Sustainable finance has gone through a spectacular growth trajectory over the past decade – its adoption as a standard practice by most major asset managers and banks has served to perpetuate this boom as a transformative force in the financial sector. While tremendous progress has undoubtedly been made, major gaps still exist in financing a global transition to a sustainable development pathway. What barriers remain, and how can these be addressed?
From an obscure niche market over a decade ago, sustainable or ‘green’ finance has grown tremendously in recent years. Valued at USD$30.7 trillion as of early 2018, global sustainable investment had approached the combined GDP volume of China and the EU.
Spurred by rising consumer demand, alongside external pressure by civil groups and public institutions, ESG functions (functions that stress the importance of environmental, social and government factors) have proliferated across the financial sector to provide a more holistic assessment of loans and investments, especially in pension funds which are averse to reputational risks. These efforts are occasionally criticised for their alleged inadequacy, evidenced recently in TCI’s (an investment management firm) allegations of BlackRock’s ‘greenwashing’ for not leveraging its public equity investments to prompt greenhouse gas emissions disclosures. Despite present shortcomings, several major asset managers are setting ambitious goals for the near future. Schroders has committed to full ESG investment integration by 2020, while BlackRock aims to double its offerings of sustainability-focused exchange traded funds to 150, alongside increasing its sustainable assets 10-fold from USD$90 billion today to USD$1 trillion within 10 years. Action is also taking place on the selling side of the industry, with bulge-bracket bank Goldman Sachs pledging USD$750 billion for climate transition projects in the coming decade, a sum exceeding the size of Switzerland’s economy today. Given the size and credibility of these financial institutions, the impact of these statements backed by tangible actions should not be underestimated, as they create strong signals that environmental sustainability will continue growing as a key focus in the years to come.
Without neglecting the benefits of these commitments, it is important to bear in mind that mitigating the detrimental effects of climate change is an inherently hefty expenditure, even before considering how to reverse it. A 2013 study by the World Economic Forum forecasted that mitigation in the Global South alone will incur expenses of more than US$600 billion annually, whilst stabilising worldwide GHGs to 450ppm of CO2 necessitates annual green infrastructural investments of about USD$5.7 trillion. Fortunately, these grand challenges also generate opportunities for value-creation, with climate investments projected to open up about USD$23 trillion of opportunities in emerging markets alone. Despite commendable institutional progress made through the Green Climate Fund (GCF), even its target pledge of US$100 billion per year from 2020 falls short of addressing these financing needs, by orders of magnitude. Fiscal constraints inhibit the ability of governments to take on the sole responsibility in funding this transition to a more sustainable developmental pathway, necessitating the need for private sector involvement.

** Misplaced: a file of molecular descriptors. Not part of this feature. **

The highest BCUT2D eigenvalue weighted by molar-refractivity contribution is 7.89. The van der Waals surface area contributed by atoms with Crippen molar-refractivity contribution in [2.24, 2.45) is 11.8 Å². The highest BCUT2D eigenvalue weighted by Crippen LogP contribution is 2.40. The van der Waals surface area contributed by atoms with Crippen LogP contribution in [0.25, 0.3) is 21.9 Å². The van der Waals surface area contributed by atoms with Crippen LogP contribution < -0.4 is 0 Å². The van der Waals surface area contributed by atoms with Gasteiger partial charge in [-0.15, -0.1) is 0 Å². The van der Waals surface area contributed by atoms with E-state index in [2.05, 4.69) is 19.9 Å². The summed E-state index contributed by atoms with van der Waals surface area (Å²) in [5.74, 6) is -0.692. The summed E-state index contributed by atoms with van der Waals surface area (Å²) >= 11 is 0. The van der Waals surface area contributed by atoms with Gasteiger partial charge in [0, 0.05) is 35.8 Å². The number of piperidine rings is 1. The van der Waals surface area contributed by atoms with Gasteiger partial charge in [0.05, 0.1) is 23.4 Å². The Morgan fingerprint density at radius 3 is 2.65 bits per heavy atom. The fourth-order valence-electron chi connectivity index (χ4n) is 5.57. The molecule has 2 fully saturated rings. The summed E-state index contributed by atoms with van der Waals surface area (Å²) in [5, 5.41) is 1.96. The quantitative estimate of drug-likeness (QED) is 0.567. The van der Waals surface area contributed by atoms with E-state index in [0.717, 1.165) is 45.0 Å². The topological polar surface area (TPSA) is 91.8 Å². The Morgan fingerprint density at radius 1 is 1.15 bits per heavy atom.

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Whilst essential, an accelerating growth of sustainable finance alone would be insufficient in combating climate change without undertaking further structural changes. Even in the Global North, over half of sustainable investment assets take the form of public equities, with a far smaller proportion being directly allocated to infrastructural development- though the latter may grow to be increasingly lucrative with looming macroeconomic conditions of low interest rates and reduced returns on stocks.
More vital, however, is to cease provision of loans and services to environmentally destructive companies, which many major banks are still involved in. These banks frequently adopt contradictory policies; for instance, whilst Goldman Sachs recently became the first major American bank to cease direct financing for Arctic oil exploration alongside thermal coal mines and plants around the globe, this did not exclude other fossil fuel operations such as fracking and tar sands. Indeed, Goldman Sachs has been selected as one of the banks to lead the initial public offering (IPO) of state-owned oil giant Saudi Aramco, alongside its bulge-bracket counterparts of JPMorgan and Morgan Stanley. In view of the present-day profitability and entrenched interests in favour of fossil-fuels, it is unsurprising that global investment in renewable energy still lags far behind, with similar trends being observed in industries such as mining or chemicals. Ultimately, sustainable finance remains but a means to a greater end goal, which cannot be realised without extensive policy action.
This is part of an editorial partnership with Impakter for its Green Finance series.